Boko Haram, a ghost-like jihadist insurgency in northeastern Nigeria, has killed more than 3,500 people over the past few years. Its fighters materialize, strike, then melt back into the population without a trace.
Two weeks ago, a battle between Boko Haram and the Nigerian military laid waste to Baga, a prosperous fishing town on Lake Chad in the far northeast. More than 180 people were killed and some 2,200 homes and businesses were destroyed, mostly as a result of the army's scorched-earth tactics.
It is tragic metaphor for the problems that besiege Africa's most populous country, where poverty, corruption, inept leadership, tribal animosities and a rising tide of jihadism reinforce one another and threaten to break apart the nation. This destructive cycle in Nigeria also fuels a growing regional jihadist movement that sends weapons and warriors across porous borders. The West considers it dangerous enough to warrant military intervention in Mali and the establishment of a U.S. Africa Command.
Nigeria is oil and resource rich, yet it wallows in poverty and violence. In 2009, the U.S. Agency for International Development released a damning report that said 138.6 million Nigerians, more than 90 percent of the country's population, live on less than $2 per day. Well over 70 percent live in absolute poverty. Worst off are those who live in the northern fringes, where Boko Haram is gaining ground and imposing sharia law in the territory it controls.
Nigeria pumps over 2 million barrels of oil per day -- more than Venezuela -- but corruption spreads the wealth among a privileged elite while millions go hungry. Little of the money finds its way into productive investment, education, housing or infrastructure, such as roads or electrical service.
What investment there is goes largely to the south, where most of the Christians live and where people are more educated and prosperous. The north is predominantly Muslim, poorer and made up of different tribes and language groups than the South. So north-south tension, and sometimes violence, has become a fact of life in Nigeria.
President Goodluck Jonathan, a Christian from the oil-rich Niger Delta in the south, wobbles when it comes to tackling the Boko Haram insurgency in the North. The military strikes savagely as it did in Baga, but ineffectually. Mr. Jonathan has said he never would offer amnesty to Boko Haram fighters but recently appointed a high-powered committee to explore amnesty -- which has been roundly rejected in any case by the leader of Boko Haram.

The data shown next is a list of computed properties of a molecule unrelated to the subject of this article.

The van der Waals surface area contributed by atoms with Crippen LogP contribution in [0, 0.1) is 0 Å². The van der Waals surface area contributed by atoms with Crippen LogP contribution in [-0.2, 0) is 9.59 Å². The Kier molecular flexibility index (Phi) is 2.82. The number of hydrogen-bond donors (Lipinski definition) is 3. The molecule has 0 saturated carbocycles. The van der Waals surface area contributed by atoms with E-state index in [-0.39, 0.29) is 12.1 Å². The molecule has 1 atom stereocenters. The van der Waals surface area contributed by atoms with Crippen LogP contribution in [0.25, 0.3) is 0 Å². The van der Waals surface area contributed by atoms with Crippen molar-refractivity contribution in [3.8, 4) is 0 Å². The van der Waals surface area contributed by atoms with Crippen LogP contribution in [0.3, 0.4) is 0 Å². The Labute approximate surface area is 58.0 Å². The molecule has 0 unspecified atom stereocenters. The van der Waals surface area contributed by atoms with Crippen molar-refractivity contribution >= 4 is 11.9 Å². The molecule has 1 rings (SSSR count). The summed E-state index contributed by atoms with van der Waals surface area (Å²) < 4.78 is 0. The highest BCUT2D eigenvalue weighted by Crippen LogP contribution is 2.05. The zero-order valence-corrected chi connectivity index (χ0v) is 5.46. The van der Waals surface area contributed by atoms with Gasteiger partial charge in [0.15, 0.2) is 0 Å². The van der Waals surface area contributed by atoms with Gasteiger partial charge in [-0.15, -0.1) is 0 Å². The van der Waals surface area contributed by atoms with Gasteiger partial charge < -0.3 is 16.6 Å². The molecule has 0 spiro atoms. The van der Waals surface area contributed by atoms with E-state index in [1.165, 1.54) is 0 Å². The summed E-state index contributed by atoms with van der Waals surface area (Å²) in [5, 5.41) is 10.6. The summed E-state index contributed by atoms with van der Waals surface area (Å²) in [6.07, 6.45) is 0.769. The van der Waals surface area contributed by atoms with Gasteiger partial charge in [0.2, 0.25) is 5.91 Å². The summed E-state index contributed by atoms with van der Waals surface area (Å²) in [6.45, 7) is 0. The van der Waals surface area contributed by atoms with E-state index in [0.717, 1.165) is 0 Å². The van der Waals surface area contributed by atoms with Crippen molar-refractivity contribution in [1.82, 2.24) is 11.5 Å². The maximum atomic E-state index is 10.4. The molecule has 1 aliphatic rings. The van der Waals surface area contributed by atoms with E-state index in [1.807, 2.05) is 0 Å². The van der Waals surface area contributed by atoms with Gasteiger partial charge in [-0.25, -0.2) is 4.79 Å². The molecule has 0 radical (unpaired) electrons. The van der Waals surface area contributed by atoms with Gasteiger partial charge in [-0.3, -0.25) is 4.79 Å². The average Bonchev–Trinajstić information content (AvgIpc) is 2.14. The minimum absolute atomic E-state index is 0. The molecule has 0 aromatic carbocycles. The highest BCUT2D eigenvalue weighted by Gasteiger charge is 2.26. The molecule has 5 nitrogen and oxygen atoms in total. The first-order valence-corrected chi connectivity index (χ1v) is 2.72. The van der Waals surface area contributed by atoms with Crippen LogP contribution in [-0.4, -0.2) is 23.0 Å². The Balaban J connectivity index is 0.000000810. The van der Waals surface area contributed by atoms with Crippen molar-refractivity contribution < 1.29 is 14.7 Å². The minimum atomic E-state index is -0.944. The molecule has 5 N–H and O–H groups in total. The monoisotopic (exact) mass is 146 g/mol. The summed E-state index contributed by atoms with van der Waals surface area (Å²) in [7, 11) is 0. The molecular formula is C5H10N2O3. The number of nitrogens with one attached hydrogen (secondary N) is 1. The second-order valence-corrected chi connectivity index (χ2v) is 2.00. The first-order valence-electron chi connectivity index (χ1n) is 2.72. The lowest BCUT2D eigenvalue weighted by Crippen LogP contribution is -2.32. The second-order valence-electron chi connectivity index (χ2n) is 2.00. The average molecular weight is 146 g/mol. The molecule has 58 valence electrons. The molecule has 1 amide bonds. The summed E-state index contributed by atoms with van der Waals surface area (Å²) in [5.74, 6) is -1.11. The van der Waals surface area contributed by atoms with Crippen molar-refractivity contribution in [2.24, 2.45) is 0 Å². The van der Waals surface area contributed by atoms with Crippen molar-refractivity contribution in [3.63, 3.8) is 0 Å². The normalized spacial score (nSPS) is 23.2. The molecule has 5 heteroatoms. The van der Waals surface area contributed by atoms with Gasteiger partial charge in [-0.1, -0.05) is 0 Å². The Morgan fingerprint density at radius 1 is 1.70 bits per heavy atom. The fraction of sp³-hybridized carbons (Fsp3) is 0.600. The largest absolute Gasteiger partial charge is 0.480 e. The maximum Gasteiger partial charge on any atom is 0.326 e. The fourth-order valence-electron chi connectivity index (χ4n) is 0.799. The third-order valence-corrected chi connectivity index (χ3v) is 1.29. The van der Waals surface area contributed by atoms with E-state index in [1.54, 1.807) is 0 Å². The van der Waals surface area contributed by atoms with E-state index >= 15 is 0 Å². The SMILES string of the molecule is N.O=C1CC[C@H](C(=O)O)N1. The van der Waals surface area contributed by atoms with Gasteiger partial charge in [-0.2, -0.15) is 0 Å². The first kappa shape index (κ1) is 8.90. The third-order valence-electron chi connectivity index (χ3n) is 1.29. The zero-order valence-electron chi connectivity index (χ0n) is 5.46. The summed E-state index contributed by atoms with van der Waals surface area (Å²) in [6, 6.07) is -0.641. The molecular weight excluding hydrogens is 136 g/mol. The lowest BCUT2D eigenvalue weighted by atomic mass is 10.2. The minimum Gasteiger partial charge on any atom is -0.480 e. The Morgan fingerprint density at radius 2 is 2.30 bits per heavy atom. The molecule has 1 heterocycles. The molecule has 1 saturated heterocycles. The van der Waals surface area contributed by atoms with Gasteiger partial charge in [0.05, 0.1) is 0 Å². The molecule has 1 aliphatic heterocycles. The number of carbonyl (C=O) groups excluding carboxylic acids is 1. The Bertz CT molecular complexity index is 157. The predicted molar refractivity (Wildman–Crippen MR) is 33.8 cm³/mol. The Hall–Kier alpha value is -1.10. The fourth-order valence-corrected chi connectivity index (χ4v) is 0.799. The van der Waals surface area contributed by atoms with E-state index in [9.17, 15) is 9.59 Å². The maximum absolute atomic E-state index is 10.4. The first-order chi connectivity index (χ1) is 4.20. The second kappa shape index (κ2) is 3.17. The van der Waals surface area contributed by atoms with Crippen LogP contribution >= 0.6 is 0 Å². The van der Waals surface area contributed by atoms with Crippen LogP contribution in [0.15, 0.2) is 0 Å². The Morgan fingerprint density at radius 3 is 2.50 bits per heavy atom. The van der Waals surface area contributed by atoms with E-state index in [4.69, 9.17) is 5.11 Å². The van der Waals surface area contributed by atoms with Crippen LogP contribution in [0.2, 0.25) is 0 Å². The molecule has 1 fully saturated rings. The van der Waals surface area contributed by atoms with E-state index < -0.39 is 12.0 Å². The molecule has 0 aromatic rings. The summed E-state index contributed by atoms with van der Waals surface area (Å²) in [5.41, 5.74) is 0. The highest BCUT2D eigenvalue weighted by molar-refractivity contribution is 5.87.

The politics of the situation is so tangled that some analysts believe Mr. Jonathan's handlers have convinced him that Boko Haram was created by northern political elites to steal power from him and extract wealth from the south.
But the Boko Haram uprising predates the Jonathan administration. And two years before, the previous president, Umaru Yar'adua, a Muslim from the North, ordered a major military crackdown on Islamist fighters that claimed the lives of more than 1,000 insurgents, civilians and security forces.
Yar'adua also had granted amnesty to the militants in the southern Niger Delta who had been destroying oil installations and kidnapping oil workers. This, along with distributing oil wealth more broadly, brought relative peace to the region.
In the north, many people similarly advocated amnesty for Boko Haram, believing that the military's pattern of tit-for-tat violence would never work. But with Boko Haram's rejection of amnesty and the government's wavering policies, hardly anyone thinks the situation is going to get better anytime soon.
Dozens of people are killed in the North every day. An incident like the Boston Marathon bombing, killing three and injuring more than 180, would merit page 10 coverage in the national newspapers. Meanwhile, Boko Haram keeps claiming more territory, chasing away government officials and burning symbols of authority like council secretariats, schools and places of worship. Boko Haram propagandists can even hold public lectures.
It is not as if the Nigerian military is outmatched. It claims a huge chunk of the national budget -- more than one-fifth. And it got a substantial increase this year, with no appreciable effect on the security situation.
Nigeria could be a great country. It has a lot of oil and rich soil. What it needs most is top-to-bottom political reform to curtail corruption, to encourage efficient management and to marshal the resources of its land and people into productive pursuits.
The West has a lot at stake in Nigeria, too, but it can help only at the margins -- with investment, aid and advice. It is we Nigerians who must demand better.
Hamza Idris is northeastern Nigeria bureau chief for Media Trust Limited, which publishes a number of newspapers and Kilamanjaro, a pan-African magazine. He is visiting the Post-Gazette on a fellowship from the International Center for Journalists.